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Crust to crust: Readers share favorite Thanksgiving pies

Published November 23, 2010 5:20 pm

Holiday recipes • We're confident you've got the turkey covered, so let's talk about dessert.
This is an archived article that was published on sltrib.com in 2010, and information in the article may be outdated. It is provided only for personal research purposes and may not be reprinted.

It wouldn't be Thanksgiving without turkey, stuffing and cranberry sauce. But, really, everyone's favorite part of the holiday meal is the pie that's served for dessert.

We asked Salt Lake Tribune readers to send in their favorite holiday pie recipes. We received responses ranging from a Southern Chess Pie to a Midwestern Green Tomato Pie — which tastes surprisingly like apples. The submissions included the usual pumpkin and apple ­pies, and even one that combined those two holiday favorites.

For all the pie recipes, click on the "Can you ever have too many pie recipes?" link at left.

Junesa's Apple Crumb Pie • "There's nothing better than this apple pie. It is balanced, not super sweet and just perfect, just like my cute little mom, June Harris. She has been making it for Thanksgiving for over 50 years."

Mia Harris

Chess Pie • "My grandmother's Chess Pie is the crème de la crème of all Southern pies. This rich smooth pie is mysteriously good. Some people may call it Butter Chess Pie or Buttermilk Pie, but when people are increasingly trying to make healthy choices those titles don't help its reputation. So,we just call it Chess Pie. This is soul food; don't analyze the calories."

Rebekah Rosenthal, author of the Vintage Mixer blog at www.thevintagemixer.com

Pecan Pie • "My family recipe, passed down through generations, has converted many a non-pecan pie person. I have never tasted a pecan pie that I like — except this one. The secret is the light brown sugar and light Karo syrup. It also uses chopped-up pecans, instead of whole, and pure vanilla extract."

Michelle Kramer, Taylorsville

Dazzleberry Pie • "This is my mom's favorite fruit pie. Chock full of sweet raspberries and blackberries, with just the perfect balance of sweet and tart. It has become a family favorite."

Frieda Franchina

Pear Pie • "Pear pie was literally a joke in my family. My mother has a real talent for baking, but she made a pear pie once when I was young that we all thought was terrible, and we never let her live it down. Then a friend gave me her recipe. My mother and I made it for Thanksgiving a few years and no one has joked about pear pie since. The secret is the filling."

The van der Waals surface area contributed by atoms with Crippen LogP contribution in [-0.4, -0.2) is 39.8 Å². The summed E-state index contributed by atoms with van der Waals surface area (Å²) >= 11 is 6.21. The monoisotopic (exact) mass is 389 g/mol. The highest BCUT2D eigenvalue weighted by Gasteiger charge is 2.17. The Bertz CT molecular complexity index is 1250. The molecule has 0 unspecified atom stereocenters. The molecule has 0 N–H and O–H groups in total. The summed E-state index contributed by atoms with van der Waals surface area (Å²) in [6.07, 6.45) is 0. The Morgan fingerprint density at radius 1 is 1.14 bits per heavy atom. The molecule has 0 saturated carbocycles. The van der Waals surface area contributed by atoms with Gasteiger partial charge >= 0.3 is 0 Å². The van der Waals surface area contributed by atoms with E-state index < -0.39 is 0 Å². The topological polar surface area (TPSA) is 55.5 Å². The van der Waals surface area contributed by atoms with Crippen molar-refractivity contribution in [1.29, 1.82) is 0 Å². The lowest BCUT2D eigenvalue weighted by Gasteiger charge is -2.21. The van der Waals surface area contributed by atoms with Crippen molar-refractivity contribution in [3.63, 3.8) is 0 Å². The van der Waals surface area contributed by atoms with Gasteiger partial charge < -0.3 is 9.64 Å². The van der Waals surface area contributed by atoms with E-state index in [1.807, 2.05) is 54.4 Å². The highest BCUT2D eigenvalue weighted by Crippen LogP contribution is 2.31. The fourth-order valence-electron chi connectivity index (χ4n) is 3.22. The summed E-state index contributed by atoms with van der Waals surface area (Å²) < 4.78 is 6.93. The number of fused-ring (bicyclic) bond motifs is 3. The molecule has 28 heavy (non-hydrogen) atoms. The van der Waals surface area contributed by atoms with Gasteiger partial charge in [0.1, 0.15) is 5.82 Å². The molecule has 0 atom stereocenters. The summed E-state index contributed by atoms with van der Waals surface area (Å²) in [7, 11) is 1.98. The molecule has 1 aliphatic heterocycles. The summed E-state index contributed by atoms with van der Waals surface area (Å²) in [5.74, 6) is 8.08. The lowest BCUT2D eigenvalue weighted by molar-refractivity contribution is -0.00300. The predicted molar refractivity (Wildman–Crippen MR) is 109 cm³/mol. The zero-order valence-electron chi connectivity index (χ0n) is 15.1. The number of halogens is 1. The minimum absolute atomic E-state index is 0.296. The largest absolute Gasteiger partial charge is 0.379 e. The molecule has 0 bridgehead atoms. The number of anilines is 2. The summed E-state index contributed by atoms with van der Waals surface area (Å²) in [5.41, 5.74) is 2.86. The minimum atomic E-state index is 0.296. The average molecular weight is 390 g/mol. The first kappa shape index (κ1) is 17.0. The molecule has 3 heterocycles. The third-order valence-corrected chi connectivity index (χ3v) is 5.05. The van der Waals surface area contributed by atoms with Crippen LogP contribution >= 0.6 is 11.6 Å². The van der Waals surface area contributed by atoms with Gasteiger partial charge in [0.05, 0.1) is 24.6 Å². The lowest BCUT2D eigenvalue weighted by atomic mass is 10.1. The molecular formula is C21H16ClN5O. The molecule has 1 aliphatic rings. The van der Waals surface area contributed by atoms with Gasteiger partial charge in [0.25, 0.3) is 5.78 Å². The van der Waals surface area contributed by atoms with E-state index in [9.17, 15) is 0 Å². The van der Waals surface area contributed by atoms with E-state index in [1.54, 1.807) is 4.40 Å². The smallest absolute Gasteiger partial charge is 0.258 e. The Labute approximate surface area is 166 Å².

Saysha Ryes

Thanksgiving Pie •"One tradition that my family loves is a no-bake pumpkin cheesecake pie with apple pie topping. It's the best of all worlds because you don't have to decide whether to have apple or pumpkin pie when dessert time comes around. In this pie you get both. It's easy to make, and each part can be made in stages. My brother jokes that we need to somehow add some cranberries and turkey and we'll have an entire Thanksgiving meal in one dish."

Nicole Moss

Chocolate Chantilly Pie • "This is a rich pie for those who like chocolate. The average chocolate cream pie has two ounces of chocolate in it; this pie has 16 ounces."

Tom Woodbury, author of the website cookwithtom.com

Pumpkin Mousse Pie • "This is my family's favorite pie because of the flavor and texture. It has a hint of orange flavor and the cream cheese gives it a great texture. I make this pie (many of them) during the fall and winter and my family never gets tired of it."

Gina Campbell, Murray

Green Tomato Pie •"My great grandmother and grandmother usually made this pie several times a year, especially in the fall before the frost, and when apples were not — in those days — available or affordable and green tomatoes were. This is a Midwestern, Michigan, Ohio pie. The secret was not to let first-time visitors know what kind of pie it was; they thought most of the time it was apple."

Don Shelby

Lemon Tart • "My husband and grandmother love lemon desserts and I got very tired of hearing 'please make lemon bars.' So I came up with a lemony treat that has a creaminess that makes it more special that bars."

Tiffany Spegar

Cranberry, Caramel Almond Tart • "This pie is amazing. I've only made it once, but it's a keeper and I can't wait to make it again this holiday season. It's fun, it's different, and it's delicious."

Annalise Sandberg, author of the Completely Delicious blog at www.completelydelicious.com.

Suzanne's Pumpkin Chiffon Pie •"I got this recipe about 12 years ago from Emeril Lagasse and have used it every year since."

Terry Brown, Magna

kathys@sltrib.com —

Pumpkin mousse pie

Ginger Crust